Monday, December 22, 2014
Graham Hancock on Pleistocene Nonconformity
The war of the papers is well under way and Graham Hancock thinks that the pro side has pretty completely won the battle. Can you imagine just how easy it is going to be for them to swallow the idea that the impact was targeted on the pole in order to trigger a move in the crust? It took me a long time to get there and is inescapable. We also now have dates for the earlier crustal shift as well which was not deliberate but showed both the way and the need as well.
What this all means is that the event is on the way to general acceptance by just about everyone. I recall coming to the conclusion that certain types of ore bodies form on the Ocean floor near volcanic activity and as an integral part. This was the summer of 1976, a good couple of years before the first fumaroles and black smokers were identified.
It really does take this long for these ideas to be accepted and often several have to reach the same conclusion from different data sets..
THE FINGERPRINT OF A GLOBAL CATACLYSM 12,800 YEARS AGO
The graphic shows the vast swathe of our planet that geologists call the Younger Dryas Boundary Field. Across this huge "fingerprint" spanning North America, Central America, parts of South America and most of Europe, the tell-tale traces of multiple impacts by the fragments of a giant comet have been found. Some of these fragments, were TWO KILOMETRES or more in diameter and they hit the earth like a blast from a cosmic scatter-gun around 12,800 years ago. This was near the end of the last Ice Age, from which our world had been emerging into a pleasant warming phase, but the impacts set in train a kind of "nuclear winter" and plunged the planet back into a period of deep cold and darkness that lasted until around 11,500 years ago. It is this period of extreme cold that is referred to as the Younger Dryas (after a characteristic Alpine tundra wildflower, Dryas octopetala) but it is only now, with conclusive evidence of the comet impact, that we can be sure what caused it. For the past seven years academics have been involved in such an intense dispute about whether or not a comet impact actually occurred 12,800 years ago that the implications of what it might have meant for the story of civilisation have not yet been considered at all. But every attempt to refute the impact evidence has in turn been refuted and the case for the Younger Dryas comet is now so compelling that it is time to widen the debate. It is clear now that some of the largest fragments of the comet hit the North American ice cap, which was still a mile deep 12,800 years ago, and caused cataclysmic flooding (I had the opportunity to explore some of the extraordinary effects of this on the ground in September 2014 when I drove from Portland, Oregon, to Minneapolis, Minnesota, with catastrophist researcher Randall Carlson). Simultaneously other large fragments hit the northern European ice cap with the same cataclysmic effects. The result was a global disaster that lasted for 1,300 years. It is, I believe, the "smoking gun" that made us a species with amnesia and wiped out almost all traces of a former high civilisation of prehistoric antiquity. But there were survivors, who preserved at least some of the knowledge of the civilisation that had been destroyed with the intention of transmitting it to future generations, so it is not an accident that the first traces of the re-emergence of civilisation, in the form of the earliest known megalithic architecture and the re-promulgation of agricultural skills, occur at Gobekli Tepe in Turkey 11,500 years ago -- a date that coincides exactly with the end of the Younger Dryas and the return to a more congenial global environment. Everything we have been taught about the origins of civilisation occurs AFTER 11,500 years ago -- in other words AFTER the radical punctuation mark of the Younger Dryas. It is what happened before that we desperately need to recover. These are amongst the mysteries that I am exploring in "Magicians of the Gods", the book that I have been researching for the past three years and am now in the midst of writing.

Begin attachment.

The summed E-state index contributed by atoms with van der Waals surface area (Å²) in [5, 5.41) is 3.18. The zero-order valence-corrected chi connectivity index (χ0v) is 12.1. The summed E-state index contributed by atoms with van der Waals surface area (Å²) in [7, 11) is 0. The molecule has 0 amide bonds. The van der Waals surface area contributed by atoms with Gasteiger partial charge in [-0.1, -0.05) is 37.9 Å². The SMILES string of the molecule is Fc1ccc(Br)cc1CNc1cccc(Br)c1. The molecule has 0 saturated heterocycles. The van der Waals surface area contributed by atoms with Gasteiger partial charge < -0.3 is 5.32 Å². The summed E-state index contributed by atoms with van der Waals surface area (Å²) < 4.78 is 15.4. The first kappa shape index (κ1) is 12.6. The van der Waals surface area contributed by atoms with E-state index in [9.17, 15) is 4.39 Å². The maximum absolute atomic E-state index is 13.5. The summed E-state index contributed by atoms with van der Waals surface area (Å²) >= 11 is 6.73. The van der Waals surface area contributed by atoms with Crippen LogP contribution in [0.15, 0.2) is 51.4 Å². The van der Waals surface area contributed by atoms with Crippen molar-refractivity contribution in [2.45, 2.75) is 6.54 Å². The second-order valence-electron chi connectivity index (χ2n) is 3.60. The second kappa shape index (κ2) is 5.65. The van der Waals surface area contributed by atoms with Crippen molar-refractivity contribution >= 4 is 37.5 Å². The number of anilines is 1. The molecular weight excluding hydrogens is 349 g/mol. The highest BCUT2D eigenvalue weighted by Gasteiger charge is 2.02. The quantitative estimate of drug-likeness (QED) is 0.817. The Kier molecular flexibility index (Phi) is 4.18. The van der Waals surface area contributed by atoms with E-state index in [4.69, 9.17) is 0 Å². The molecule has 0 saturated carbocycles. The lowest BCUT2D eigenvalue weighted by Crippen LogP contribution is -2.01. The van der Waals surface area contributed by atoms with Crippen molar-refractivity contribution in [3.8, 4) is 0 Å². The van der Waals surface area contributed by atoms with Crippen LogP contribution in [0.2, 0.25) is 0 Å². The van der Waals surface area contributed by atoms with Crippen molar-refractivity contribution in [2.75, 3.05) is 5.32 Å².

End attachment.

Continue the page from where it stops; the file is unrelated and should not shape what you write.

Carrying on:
Graphic from Kinzie, Firestone, Kennett et al. "Nanodiamond-Rich Layer across Three Continents Consistent with Major Cosmic Impact at 12,800 Cal BP", The Journal of Geology, 2014, volume 122, p. 475–506.
In response to Tim Lazenby: Hi Tim, I've got a pile of papers 3 feet deep on the floor or my office with people like Meltzer trying to refute Kennett, Firestone et.al, but the pro-comet scientists (if one may call them that!) always come back with an utterly convincing refutation of the attempted refutations (another pile of papers 3 ft deep) and there is no doubt in my mind having carefully reviewed the lot of them, including the latest (after May 214 papers) that they -- the pro-comet scientists -- are winning (indeed I would say have won) the debate. As to the 2-km diameter figure for the multiple impactors that's an estimate, of course, and perhaps even a conservative one. I don't have time to pull out all the references now, but you'll find this discussed even in the PNAS paper you've linked to above ("Evidence for an Extraterrestrial Impact 12,900 years ago...) -- see under heading "Nature of the Event" near the end of that article where at least one impactor of up to 4 kms is considered possible plus "multiple 2-km objects" striking the 2-km-thick Laurentide ice sheet. Enjoy Durham by the way. That's where I did my degree, in Sociology, many years ago. I graduated in 1973. My how the years have flown!! :)